23 Oct The effect of the ‘24/7 society’ on sleep is profound.
In today’s world we are always on! For example, New York ‘the city that never sleeps’. We have made technological advancements allowing us to stay connected with a virtual world available to our fingertips 24/7.
This is meant to bring flexibility and improvements to productivity. Why waste time waiting for a flight or in a taxi as the internet means we could organise our social life or teleconferencing can bring business people together in multiple time zones.
But what does that mean for sleep? On average we spend 8 out of 24 hours sleeping, around one third of a life in total. Have we placed sleep further down the priority list as the technology advances and the 24/7 society has come to expect more out of our work and social schedules.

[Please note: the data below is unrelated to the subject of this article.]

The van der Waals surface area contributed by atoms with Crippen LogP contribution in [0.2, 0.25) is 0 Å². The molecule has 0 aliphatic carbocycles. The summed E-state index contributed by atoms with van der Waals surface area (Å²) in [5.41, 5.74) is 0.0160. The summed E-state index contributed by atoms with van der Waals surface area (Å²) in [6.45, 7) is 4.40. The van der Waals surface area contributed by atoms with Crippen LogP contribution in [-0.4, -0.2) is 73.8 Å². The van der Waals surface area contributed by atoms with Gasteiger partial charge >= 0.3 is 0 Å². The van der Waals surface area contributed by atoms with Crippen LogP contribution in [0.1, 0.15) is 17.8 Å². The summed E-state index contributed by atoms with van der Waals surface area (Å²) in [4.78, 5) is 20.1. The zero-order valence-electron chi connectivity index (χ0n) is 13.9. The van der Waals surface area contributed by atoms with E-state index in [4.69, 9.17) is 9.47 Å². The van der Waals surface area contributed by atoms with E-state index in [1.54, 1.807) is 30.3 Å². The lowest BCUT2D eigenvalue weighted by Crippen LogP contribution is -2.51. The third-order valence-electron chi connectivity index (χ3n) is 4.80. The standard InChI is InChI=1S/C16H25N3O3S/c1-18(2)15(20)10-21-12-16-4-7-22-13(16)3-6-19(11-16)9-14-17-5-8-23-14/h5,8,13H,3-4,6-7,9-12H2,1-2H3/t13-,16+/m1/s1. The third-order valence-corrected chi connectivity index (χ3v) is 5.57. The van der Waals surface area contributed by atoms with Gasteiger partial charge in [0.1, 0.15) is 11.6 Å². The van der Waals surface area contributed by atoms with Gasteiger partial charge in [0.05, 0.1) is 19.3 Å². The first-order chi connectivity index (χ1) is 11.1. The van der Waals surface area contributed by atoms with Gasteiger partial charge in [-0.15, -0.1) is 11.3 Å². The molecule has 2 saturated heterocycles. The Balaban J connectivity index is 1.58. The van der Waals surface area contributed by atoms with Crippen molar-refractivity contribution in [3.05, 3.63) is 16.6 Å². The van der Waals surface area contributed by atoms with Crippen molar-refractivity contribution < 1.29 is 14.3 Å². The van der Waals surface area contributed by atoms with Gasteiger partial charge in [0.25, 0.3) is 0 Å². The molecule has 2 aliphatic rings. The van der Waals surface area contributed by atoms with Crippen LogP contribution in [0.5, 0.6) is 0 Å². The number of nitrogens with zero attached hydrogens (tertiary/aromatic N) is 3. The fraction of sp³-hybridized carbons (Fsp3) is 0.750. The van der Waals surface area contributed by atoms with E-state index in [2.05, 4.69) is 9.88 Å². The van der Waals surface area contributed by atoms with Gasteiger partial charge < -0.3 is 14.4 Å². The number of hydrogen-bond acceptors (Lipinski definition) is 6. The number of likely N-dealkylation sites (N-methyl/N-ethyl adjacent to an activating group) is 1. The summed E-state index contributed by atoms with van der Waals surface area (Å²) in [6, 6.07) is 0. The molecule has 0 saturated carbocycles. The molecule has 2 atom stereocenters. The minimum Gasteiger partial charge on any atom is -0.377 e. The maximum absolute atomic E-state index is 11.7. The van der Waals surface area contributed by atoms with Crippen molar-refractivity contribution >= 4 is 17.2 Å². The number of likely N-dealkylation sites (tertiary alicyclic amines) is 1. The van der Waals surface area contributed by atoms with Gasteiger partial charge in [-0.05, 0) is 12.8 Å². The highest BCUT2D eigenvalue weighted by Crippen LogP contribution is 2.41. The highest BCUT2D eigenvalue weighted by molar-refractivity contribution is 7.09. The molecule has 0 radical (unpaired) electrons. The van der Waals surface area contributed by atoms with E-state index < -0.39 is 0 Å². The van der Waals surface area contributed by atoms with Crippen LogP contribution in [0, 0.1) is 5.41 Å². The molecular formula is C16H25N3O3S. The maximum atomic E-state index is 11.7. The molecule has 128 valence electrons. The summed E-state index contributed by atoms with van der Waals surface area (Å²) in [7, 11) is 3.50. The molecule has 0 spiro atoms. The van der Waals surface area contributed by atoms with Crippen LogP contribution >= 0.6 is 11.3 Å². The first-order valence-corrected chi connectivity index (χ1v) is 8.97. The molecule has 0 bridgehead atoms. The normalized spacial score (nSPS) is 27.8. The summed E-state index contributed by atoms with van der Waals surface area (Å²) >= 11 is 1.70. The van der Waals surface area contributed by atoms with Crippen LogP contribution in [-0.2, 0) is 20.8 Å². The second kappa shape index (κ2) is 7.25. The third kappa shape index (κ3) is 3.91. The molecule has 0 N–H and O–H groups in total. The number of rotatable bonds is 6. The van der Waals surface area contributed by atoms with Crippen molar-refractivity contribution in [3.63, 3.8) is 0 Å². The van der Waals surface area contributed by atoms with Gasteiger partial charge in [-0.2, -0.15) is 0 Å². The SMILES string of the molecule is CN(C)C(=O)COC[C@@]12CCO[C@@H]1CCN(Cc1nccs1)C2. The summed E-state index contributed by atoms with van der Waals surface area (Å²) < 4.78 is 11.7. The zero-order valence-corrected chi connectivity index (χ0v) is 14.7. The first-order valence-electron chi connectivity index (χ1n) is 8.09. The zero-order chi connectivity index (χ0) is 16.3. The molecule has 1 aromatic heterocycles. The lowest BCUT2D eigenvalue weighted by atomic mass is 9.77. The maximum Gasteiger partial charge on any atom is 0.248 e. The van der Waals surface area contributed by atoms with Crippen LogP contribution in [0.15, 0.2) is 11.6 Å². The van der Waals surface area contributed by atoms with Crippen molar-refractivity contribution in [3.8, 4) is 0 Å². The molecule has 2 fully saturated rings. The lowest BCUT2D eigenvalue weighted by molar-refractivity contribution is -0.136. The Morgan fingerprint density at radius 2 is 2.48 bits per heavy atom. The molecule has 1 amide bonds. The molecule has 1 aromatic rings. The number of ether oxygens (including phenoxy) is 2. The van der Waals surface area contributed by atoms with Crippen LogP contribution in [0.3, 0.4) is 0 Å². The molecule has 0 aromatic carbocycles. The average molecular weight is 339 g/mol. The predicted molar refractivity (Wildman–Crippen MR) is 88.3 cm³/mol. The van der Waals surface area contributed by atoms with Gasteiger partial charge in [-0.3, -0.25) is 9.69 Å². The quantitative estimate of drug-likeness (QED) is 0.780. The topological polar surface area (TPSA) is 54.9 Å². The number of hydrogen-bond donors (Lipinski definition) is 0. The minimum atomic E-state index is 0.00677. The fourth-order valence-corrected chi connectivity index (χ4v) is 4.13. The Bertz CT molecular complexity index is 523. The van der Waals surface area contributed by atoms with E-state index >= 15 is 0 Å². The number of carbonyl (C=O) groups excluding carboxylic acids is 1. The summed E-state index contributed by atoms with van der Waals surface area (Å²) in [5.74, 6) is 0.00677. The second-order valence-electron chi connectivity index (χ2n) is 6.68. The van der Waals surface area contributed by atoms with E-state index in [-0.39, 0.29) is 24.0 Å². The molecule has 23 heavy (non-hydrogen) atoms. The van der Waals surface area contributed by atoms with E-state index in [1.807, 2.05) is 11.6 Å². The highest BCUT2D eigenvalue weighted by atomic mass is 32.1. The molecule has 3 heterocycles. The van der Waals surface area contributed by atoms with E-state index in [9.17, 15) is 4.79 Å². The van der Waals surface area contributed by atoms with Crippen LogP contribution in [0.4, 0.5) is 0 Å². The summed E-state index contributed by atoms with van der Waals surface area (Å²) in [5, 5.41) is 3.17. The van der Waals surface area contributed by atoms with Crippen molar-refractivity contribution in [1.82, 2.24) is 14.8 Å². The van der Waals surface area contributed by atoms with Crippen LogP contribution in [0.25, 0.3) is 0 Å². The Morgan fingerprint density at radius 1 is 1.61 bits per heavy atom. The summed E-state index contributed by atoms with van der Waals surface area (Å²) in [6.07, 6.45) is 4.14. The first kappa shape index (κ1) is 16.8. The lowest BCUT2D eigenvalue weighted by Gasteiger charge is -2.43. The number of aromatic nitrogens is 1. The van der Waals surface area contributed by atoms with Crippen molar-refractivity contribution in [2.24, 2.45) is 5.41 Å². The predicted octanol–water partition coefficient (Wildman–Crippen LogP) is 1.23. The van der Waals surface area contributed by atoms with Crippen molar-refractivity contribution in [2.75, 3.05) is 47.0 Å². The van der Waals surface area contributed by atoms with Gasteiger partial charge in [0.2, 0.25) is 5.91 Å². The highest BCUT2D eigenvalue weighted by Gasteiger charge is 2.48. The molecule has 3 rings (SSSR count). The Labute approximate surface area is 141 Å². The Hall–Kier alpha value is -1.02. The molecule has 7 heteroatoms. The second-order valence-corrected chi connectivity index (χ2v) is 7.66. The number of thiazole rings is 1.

As part of a Sleep Health Survey of Australian Adults in 2016 found, 26% of all adults both use the internet most or every night of the week just before bed and have frequent sleep difficulties or daytime impairments. Similarly, 16% of all working adults do work just before bed and also have frequent sleep difficulties or daytime sleep-related symptoms.
Nearly a quarter (23%) report their typical weekday routine of work or home duties does not allow them to get enough sleep.
Younger adults (18-34y) sleep around 1 hour longer before non-work days than working days, compared to 18 minutes in older age groups.
Remember to make sure you prioritise your sleep as an important factor of life. Daytime functioning relies on adequate sleep duration and quality. Sometimes the smallest lifestyle changes can be made to reverse sleep difficulties or daytime symptoms.
Report to the Sleep Health Foundation
2016 Sleep Health Survey of Australian Adults
Robert Adams, Sarah Appleton, Anne Taylor, Doug McEvoy, and Nick Antic.
The University of Adelaide
The Adelaide Institute for Sleep Health